Washington to advance talks in investments treaty
The United States will work closely with China to push forward negotiations on the Bilateral Investment Treaty and welcome Chinese investors in a wide range of industries, a senior US diplomat said on Thursday.
“Beijing has realized the importance of the BIT, which guarantees the better flows of investment both ways, especially now that Chinese investment in the US is growing sharply,” said Robert S. Wang, the US senior official for Asia-Pacific Economic Cooperation.
“The major move forward of the ‘negative list’, which is essentially areas having restrictions against foreign investment, has changed the previous approach of conducting investment,” he said.
Wang’s remarks came two weeks after Premier Li Keqiang and visiting US Secretary of State John Kerry reaffirmed a joint determination to advance BIT negotiations and enhance communication on global issues such as climate change.
The BIT negotiations, which began in 2008, were revitalized in July at the fifth round of the China-US Strategic and Economic Dialogue.
“The treaty will take a long time to negotiate,” Wang said, adding that he has noticed more effort from China to accelerate the pace. “This year, we will have four rounds of discussion.”
Wang, head of the US delegation, is attending the APEC 2014 First Senior Officials’ Meeting in Ningbo, Zhejiang province. Washington aims to advance priorities such as trade and investment liberalization, sustaining growth and connectivity during the 2014 APEC meetings.
Sustaining growth, which is being promoted by the US delegation, involves a broad range of proposals on renewable fuels, anti-corruption efforts and the empowerment of small and medium-sized enterprises, Wang said.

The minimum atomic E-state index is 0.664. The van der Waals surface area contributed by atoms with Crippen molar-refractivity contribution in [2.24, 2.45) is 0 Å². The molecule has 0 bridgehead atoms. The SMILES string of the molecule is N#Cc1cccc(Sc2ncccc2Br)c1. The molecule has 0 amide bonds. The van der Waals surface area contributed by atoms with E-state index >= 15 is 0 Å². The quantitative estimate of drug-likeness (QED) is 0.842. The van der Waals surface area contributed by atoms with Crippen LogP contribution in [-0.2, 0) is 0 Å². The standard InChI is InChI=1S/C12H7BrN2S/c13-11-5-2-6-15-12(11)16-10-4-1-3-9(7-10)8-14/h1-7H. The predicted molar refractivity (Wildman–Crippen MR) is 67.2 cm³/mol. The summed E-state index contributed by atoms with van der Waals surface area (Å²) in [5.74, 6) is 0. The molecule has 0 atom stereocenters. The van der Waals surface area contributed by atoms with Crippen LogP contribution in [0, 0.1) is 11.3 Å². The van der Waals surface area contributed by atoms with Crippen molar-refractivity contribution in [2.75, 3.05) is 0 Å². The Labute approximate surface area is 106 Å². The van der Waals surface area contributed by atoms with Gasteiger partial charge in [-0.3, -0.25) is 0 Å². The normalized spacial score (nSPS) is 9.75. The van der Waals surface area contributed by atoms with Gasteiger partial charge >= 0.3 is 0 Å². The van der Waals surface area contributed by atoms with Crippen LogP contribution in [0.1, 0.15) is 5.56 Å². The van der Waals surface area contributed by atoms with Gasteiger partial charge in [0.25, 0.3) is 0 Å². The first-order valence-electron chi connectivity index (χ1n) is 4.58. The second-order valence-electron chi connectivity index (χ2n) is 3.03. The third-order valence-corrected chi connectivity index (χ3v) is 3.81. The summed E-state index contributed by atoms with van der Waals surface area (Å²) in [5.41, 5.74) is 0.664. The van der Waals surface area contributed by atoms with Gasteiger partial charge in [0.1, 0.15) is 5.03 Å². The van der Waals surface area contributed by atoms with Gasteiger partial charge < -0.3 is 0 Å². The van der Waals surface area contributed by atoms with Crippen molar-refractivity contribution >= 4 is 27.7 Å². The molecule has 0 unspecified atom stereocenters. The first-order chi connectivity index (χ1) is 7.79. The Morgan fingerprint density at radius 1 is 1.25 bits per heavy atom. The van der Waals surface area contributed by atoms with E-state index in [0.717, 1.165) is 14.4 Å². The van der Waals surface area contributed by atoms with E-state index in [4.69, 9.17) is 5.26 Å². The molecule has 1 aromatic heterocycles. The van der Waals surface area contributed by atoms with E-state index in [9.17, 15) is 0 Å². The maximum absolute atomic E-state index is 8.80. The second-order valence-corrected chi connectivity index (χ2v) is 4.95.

“China is growing very quickly, but the problem is how to sustain growth in an environmentally friendly way,” Wang said, adding that Beijing’s poor air quality earlier this week is a reminder of the need for immediate action from government and individuals to increase the use of renewable fuels.
Anti-corruption efforts are important because the rapid growth of many Asian economies is often affected by bribery and corruption, which create problems within the system and pose threats to future development, he said.
“As for small and medium-sized enterprises, they are key players in the economy, but sometimes they do not have access to financing or the international market in terms of expansion,” he added.
In recent years, subregional trading blocks such as the Trans-Pacific Partnership Agreement and the Regional Comprehensive Economic Partnership have emerged in the Asia-Pacific, drawing criticism for what seems to be a fragmenting of the economic integration process among APEC members.
Describing trading blocs as “devoted to lowering trade barriers on a voluntary basis”, Wang said in the end their goals are the same, namely, calling for a better trade and investment environment.
“It is just like people taking different trains. At some point, we may have to figure out how to be efficient with so many trains. But they are going to the same direction in terms of building cooperation,” he said.
Wang said APEC, a trading “gardener”, has helped members nurture industries and reduce tariffs, which accounts for record growth in the region.
“One of the most unique things about APEC is how the private sector supports it,” Wang said. “They benefit from all the capacity building, all the work APEC does to make their business smoother.”
Beijing assumed the position of APEC host at the beginning of this year, and is expected to host more than 100 APEC meetings and related events throughout the year under the theme of “Shaping the Future through Asia-Pacific Partnership”.